They'd come to our rescue first, but the rest were close by. While the captain wrapped Jane in a blanket, I looked anxiously for Helen's dark head among the men. She wasn't beside the two sailors who'd heaved themselves over the hull of the capsized longboat, nor near the inspector who'd grabbed one of the floating oars. Nor was she with Archie, who clung to a large barrel. I craned my neck, but in every direction I could see only waves, riding relentlessly toward the sh.o.r.e now shrouded in murk. I was hopeful; I didn't think a woman who could dive for abalones and spear fish while swimming was likely to drown when the sh.o.r.e was in reach.

I searched for Oskar, too, and when I didn't spot him at once, I a.s.sumed that he was beyond the next wave or on the far side of the capsized boat or hidden by one barrel or another. After all, he had no reason to swim away. But soon I was screaming his name, standing on the seat to extend my view and trying to at the fog with my eyes. This time no one tried to make me sit down.

We rowed in widening circles for an hour while the foghorn moaned. Jane was shaking with cold and I with a fear that made me vomit over the side. We found the mail pouch and all of the barrels, but Oskar, along with our valise and our trunk, was gone.

"A drowned man ought to float," the captain insisted stubbornly.

It was then I remembered all he'd sewn into his pockets-the ax head; the pestle; the flat rock "possibly for grinding acorns"; the sc.r.a.per "perhaps used to clean hides or peel bark"; the smaller version of the same "likely used for scaling fish"; the pieces of jade, bored through and strung on a twenty-six-inch length of braided hair, "ornamental, ceremonial, or spiritual"; among many others, more than enough to drag him to the bottom.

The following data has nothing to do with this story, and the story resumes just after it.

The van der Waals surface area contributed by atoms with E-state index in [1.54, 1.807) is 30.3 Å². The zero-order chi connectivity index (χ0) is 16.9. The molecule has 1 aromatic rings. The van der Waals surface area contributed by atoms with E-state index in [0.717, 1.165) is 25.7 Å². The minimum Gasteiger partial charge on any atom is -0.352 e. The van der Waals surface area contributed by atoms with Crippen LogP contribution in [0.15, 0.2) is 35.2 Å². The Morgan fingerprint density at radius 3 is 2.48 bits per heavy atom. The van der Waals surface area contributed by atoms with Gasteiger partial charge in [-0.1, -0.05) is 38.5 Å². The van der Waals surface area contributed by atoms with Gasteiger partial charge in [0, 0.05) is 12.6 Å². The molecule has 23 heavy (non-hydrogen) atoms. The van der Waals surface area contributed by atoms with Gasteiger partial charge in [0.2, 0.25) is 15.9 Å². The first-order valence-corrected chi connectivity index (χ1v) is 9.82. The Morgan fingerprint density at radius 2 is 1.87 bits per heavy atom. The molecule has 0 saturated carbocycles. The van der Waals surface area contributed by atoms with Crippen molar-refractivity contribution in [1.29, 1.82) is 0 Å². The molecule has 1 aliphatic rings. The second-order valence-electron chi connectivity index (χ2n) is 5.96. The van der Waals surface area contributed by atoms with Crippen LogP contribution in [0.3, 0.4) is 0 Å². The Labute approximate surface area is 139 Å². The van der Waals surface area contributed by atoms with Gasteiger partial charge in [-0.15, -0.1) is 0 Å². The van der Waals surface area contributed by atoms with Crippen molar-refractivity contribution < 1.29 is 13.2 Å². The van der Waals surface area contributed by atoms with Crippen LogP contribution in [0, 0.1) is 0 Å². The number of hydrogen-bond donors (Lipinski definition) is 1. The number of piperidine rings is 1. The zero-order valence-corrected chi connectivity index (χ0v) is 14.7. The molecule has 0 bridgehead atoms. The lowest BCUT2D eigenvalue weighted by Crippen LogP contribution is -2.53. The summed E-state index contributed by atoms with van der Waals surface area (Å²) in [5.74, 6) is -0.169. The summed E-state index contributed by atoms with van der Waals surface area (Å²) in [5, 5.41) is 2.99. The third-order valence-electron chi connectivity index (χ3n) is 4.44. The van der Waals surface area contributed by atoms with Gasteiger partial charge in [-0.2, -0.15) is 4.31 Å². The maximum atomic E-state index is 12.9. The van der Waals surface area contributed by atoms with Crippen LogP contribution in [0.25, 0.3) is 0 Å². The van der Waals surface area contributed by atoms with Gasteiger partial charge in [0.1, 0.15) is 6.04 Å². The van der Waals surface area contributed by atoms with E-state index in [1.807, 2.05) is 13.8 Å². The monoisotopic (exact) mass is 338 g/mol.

At last the captain would search no longer, and we rowed back to the beach. The captain and the inspector rode the platform with us to the top, and they waited while Archie packed his things. The inspector said he'd overlook the kidnapping, since the child had been returned, but he couldn't allow a man who'd been insubordinate to his superior to keep a post at a lighthouse. Archie muttered that he was done with the place anyway and couldn't wait to be quit of it.

Euphemia told me later that the captain had come to her and Henry. "I may know what happened to the young man," he'd said. "But it's a raw thing for the widow to hear." He told them that from the deck of the tender, before he'd stepped into the lifeboat, he'd seen Helen, or as he described her, "a strange beast with a human head and arms but a fish's tail"-she'd not, apparently, been able to untie her feet in time-cutting through the waves like a porpoise in the direction of the beach. Such a creature, he maintained, might easily have consumed a man.